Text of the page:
As for my attention to the language, yeah, maybe too much grading (I’m also editing the final manuscript of my book, which is kind of a maddening process).
Amardeep, I share much of the sense of your opening appraisal of Seligman’s article—though I would rather phrase it to say the article is lively and interesting and has more than a few strong points.
I would challenge Seligman most on part of this statement and what seems to be implied in it:
“In the past couple of decades, more and more first-time writers have found that nonfiction, especially memoir, offers them the opportunity to say what they need to say, as plainly or as inventively as they want, without the killing pressure to reinvent the form. Which is exactly what the novel offered George Eliot and the young Henry James.”
I think the notion of “killing pressure to reinvent the form” is largely a myth and partly an actuality in some circles that is a result of unfortunate inculcation. Innovation is great, and the more forms the merrier, but many of the “old” forms still work today just fine, thanks, when handled well—Jonathan Franzen’s The Corrections is one of the most prominent examples, in large part.
Sometimes problems of form are problems of form, problems of the art. However, very often, so-called problems of form are actually problems of (not) having something to say (express, show...). A novel isn’t a long sigh, etc, unless it’s a stupendous sigh. A novel is a big head trip, usually takes more than a few resources of the mind and experience.
It may be thought at least as an exercise that problems of form are largely to art by and large what art is often or largely to life—albeit arguably—a sort of epiphenomena. When most striking, art may equal or in some ways surpass the life that makes it up. When most striking, the phenomena of form may equal or in some ways surpass the elements of art and life that comprise it. In other words, in my view and to my understanding, form is not essentially, not usually the primary problem in creating art, novels.
So, to speak of fundamental problems of form is to speak – as Ben Shahn has pointed out – of fundamental problems of the content of art and of understanding, experience, and relation to life from which that content is drawn. Except in necessarily limited ways, a master craftsperson or aesthetician cannot come along and magically produce tremendous form out of someone else’s limited elements of content and greatly limited or deficient understanding, experience, and relation to life. Of course anyone even minimally skilled can turn weaknesses into strengths, happens all the time, and is a great way to create art, in many ways a necessary way to not only create art but one’s days and life as well.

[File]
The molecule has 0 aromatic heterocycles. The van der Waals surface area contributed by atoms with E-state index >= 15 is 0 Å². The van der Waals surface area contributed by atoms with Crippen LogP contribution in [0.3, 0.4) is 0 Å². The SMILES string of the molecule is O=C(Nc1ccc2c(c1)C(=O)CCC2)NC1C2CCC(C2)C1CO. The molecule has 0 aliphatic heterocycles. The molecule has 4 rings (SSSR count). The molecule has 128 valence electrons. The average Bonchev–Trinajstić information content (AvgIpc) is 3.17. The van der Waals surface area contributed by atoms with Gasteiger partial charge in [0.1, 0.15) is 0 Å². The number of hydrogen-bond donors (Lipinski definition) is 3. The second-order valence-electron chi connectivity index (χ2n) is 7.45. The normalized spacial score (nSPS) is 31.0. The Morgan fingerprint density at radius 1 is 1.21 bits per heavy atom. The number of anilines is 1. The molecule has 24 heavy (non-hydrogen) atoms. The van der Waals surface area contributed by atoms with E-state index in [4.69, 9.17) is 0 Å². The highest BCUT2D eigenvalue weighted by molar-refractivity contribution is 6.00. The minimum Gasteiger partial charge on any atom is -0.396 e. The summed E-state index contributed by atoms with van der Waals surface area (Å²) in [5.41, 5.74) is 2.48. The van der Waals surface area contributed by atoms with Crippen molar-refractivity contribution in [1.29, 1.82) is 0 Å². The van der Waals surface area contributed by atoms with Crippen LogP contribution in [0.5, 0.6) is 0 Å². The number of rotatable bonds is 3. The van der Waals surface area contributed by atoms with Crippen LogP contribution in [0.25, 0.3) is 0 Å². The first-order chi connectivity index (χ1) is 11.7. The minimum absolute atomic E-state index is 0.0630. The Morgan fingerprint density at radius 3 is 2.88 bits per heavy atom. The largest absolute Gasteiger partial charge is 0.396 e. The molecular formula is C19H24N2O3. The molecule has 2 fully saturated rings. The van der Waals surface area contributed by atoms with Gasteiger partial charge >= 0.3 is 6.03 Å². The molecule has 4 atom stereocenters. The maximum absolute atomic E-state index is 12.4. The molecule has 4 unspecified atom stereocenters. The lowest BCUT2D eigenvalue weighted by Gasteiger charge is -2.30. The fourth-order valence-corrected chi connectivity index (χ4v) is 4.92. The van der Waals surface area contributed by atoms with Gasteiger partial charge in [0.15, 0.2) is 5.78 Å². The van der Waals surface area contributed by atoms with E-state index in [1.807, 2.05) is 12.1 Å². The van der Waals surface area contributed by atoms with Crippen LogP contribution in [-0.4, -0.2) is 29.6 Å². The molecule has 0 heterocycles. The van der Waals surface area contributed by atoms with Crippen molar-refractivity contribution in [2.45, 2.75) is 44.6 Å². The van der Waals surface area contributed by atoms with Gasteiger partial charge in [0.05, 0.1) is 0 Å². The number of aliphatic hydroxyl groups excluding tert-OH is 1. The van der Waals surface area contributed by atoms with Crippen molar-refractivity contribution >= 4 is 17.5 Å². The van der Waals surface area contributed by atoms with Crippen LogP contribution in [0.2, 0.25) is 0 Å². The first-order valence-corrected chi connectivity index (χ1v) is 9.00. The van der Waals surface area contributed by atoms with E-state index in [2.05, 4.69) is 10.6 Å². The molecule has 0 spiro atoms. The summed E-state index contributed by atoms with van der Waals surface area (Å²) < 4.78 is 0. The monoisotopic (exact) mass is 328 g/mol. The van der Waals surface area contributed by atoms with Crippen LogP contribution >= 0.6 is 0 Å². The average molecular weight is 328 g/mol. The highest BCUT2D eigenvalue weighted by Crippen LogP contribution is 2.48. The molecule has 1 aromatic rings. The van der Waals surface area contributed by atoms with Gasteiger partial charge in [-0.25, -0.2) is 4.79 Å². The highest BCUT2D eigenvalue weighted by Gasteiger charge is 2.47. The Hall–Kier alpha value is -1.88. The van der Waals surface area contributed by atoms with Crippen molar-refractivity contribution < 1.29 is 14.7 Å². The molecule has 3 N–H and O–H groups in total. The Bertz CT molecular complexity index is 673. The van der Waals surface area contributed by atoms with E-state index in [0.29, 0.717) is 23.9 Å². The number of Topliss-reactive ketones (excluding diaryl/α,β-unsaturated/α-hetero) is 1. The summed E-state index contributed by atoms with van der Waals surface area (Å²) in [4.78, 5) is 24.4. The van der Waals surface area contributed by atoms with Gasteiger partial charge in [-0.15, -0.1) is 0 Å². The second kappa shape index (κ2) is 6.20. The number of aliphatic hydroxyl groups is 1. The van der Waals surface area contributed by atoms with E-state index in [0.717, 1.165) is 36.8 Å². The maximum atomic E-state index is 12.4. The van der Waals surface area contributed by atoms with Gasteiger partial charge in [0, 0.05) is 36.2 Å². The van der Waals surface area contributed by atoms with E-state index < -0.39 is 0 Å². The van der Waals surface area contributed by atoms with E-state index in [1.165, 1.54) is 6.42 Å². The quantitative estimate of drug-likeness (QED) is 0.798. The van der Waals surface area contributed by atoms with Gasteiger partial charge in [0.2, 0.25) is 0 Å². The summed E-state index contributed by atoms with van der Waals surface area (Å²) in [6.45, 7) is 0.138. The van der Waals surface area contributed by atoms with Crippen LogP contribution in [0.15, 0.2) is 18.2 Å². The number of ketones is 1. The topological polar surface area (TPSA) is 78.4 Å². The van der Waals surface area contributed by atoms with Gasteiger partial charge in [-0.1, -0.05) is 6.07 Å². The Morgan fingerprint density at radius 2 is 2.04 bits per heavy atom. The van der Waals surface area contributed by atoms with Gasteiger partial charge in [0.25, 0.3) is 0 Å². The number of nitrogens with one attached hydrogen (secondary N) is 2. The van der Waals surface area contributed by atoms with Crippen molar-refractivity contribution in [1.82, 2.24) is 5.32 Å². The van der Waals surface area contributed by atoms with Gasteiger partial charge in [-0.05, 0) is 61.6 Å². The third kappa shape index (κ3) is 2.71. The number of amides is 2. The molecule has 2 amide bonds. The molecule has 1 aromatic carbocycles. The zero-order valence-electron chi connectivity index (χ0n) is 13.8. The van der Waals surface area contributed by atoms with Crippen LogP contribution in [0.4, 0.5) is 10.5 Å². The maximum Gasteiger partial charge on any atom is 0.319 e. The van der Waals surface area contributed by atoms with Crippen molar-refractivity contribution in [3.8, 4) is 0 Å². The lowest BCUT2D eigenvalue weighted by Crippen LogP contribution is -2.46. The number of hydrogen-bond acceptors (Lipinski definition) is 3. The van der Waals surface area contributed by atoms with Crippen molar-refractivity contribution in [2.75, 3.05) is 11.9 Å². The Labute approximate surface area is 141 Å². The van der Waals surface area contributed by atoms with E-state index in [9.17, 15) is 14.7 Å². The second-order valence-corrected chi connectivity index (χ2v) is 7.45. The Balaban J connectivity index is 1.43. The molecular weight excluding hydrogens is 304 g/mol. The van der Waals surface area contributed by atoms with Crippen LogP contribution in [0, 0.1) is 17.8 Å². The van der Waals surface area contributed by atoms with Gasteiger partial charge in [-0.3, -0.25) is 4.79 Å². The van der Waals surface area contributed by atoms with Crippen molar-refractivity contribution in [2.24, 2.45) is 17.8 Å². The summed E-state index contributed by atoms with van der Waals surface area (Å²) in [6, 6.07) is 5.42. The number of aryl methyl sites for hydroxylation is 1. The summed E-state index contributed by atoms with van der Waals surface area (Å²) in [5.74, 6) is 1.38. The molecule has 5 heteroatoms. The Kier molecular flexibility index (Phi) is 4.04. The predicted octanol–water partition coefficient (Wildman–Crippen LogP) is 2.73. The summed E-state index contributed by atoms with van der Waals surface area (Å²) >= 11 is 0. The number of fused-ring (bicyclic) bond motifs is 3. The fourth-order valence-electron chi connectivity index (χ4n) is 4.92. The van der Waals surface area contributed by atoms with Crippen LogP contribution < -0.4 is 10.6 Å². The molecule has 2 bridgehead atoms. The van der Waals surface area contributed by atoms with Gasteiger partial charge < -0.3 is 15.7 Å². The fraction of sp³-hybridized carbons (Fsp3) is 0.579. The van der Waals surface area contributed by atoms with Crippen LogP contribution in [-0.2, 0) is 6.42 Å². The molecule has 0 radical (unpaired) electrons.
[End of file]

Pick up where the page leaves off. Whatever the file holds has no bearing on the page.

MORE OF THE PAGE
Still, exceptionally great achievement usually demands exceptionally great input of some sort or another, and often from that input (as described above) more or less naturally may be evolved into form. Thus to speak of form is to greatly speak of content, as Ben Shahn notes, though the implication and belief is often otherwise in certain circles.
Ben Shahn, from The Shape of Content (1957) (and as excerpted in my forthcoming novel Master of Fine Arts):
Some critics consider any mention of content a display of bad taste. Some, more innocent and more modern, have been taught – schooled – to look at paintings in such a way as to make them wholly unaware of content.... But again, we must look upon form as the shape of content…
...form is the right and only possible shape of a certain content. Some other kind of form would have conveyed a different meaning and a different attitude. So when we sit in judgment upon a certain kind of form – and it is usually called lack of form – what we do is to sit in judgment upon a certain type of content.
Answers to the question – Is it possible for an artist to function fully within the university? – must be a series of provisional ones. Ideally, yes, for as an intellectual center, the university can provide background and stimulation to the artist; it can broaden him as an individual; it can conceivably provide new directions for art....
[Unfortunately]...surrounded by abstract and learned discussion, [an art student’s] own vision may waver and its reality grow dim. At the same time I feel that both art history and art theory are of immense value to the creative artist. All such material lends depth and subtlety to art, and it is definitely stimulating to most artists. Only when, in the verbalizing or the teaching process, the original creative necessity is obliterated does art theory or art history tend to suffocate the artist.